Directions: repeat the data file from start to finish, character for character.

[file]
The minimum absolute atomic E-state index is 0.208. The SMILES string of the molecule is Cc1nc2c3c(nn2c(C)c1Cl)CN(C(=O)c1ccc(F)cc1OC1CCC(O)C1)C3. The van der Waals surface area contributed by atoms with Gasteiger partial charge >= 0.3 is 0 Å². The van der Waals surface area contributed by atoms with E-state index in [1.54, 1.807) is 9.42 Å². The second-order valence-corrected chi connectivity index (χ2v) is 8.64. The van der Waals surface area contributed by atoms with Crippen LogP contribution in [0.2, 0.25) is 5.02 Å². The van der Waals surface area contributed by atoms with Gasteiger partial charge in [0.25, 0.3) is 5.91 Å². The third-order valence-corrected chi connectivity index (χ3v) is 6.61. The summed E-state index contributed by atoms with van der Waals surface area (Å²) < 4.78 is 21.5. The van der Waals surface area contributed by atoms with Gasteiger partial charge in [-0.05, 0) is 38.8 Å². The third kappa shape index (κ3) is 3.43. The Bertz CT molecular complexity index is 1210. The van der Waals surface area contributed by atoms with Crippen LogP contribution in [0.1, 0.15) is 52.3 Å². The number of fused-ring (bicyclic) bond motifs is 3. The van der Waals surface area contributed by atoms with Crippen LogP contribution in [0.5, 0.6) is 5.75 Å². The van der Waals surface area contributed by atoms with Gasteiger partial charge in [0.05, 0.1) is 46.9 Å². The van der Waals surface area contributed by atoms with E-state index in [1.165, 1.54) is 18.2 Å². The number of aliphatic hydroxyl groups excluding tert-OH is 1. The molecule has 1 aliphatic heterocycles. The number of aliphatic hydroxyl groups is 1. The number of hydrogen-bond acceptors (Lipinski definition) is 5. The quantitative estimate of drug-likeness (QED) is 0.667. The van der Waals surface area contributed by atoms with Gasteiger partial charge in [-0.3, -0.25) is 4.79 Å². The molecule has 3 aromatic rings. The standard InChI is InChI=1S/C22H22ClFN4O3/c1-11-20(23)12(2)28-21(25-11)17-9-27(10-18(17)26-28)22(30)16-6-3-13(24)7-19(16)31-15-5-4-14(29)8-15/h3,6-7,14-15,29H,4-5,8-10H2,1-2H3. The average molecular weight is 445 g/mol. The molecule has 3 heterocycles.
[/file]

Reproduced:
The minimum absolute atomic E-state index is 0.208. The SMILES string of the molecule is Cc1nc2c3c(nn2c(C)c1Cl)CN(C(=O)c1ccc(F)cc1OC1CCC(O)C1)C3. The van der Waals surface area contributed by atoms with Gasteiger partial charge >= 0.3 is 0 Å². The van der Waals surface area contributed by atoms with E-state index in [1.54, 1.807) is 9.42 Å². The second-order valence-corrected chi connectivity index (χ2v) is 8.64. The van der Waals surface area contributed by atoms with Crippen LogP contribution in [0.2, 0.25) is 5.02 Å². The van der Waals surface area contributed by atoms with Gasteiger partial charge in [0.25, 0.3) is 5.91 Å². The third-order valence-corrected chi connectivity index (χ3v) is 6.61. The summed E-state index contributed by atoms with van der Waals surface area (Å²) < 4.78 is 21.5. The van der Waals surface area contributed by atoms with Gasteiger partial charge in [-0.05, 0) is 38.8 Å². The third kappa shape index (κ3) is 3.43. The Bertz CT molecular complexity index is 1210. The van der Waals surface area contributed by atoms with Crippen LogP contribution in [0.1, 0.15) is 52.3 Å². The number of fused-ring (bicyclic) bond motifs is 3. The van der Waals surface area contributed by atoms with Crippen LogP contribution in [0.5, 0.6) is 5.75 Å². The van der Waals surface area contributed by atoms with Gasteiger partial charge in [0.05, 0.1) is 46.9 Å². The van der Waals surface area contributed by atoms with E-state index in [1.165, 1.54) is 18.2 Å². The number of aliphatic hydroxyl groups excluding tert-OH is 1. The molecule has 1 aliphatic heterocycles. The number of aliphatic hydroxyl groups is 1. The number of hydrogen-bond acceptors (Lipinski definition) is 5. The quantitative estimate of drug-likeness (QED) is 0.667. The van der Waals surface area contributed by atoms with Gasteiger partial charge in [-0.3, -0.25) is 4.79 Å². The molecule has 3 aromatic rings. The standard InChI is InChI=1S/C22H22ClFN4O3/c1-11-20(23)12(2)28-21(25-11)17-9-27(10-18(17)26-28)22(30)16-6-3-13(24)7-19(16)31-15-5-4-14(29)8-15/h3,6-7,14-15,29H,4-5,8-10H2,1-2H3. The average molecular weight is 445 g/mol. The molecule has 3 heterocycles.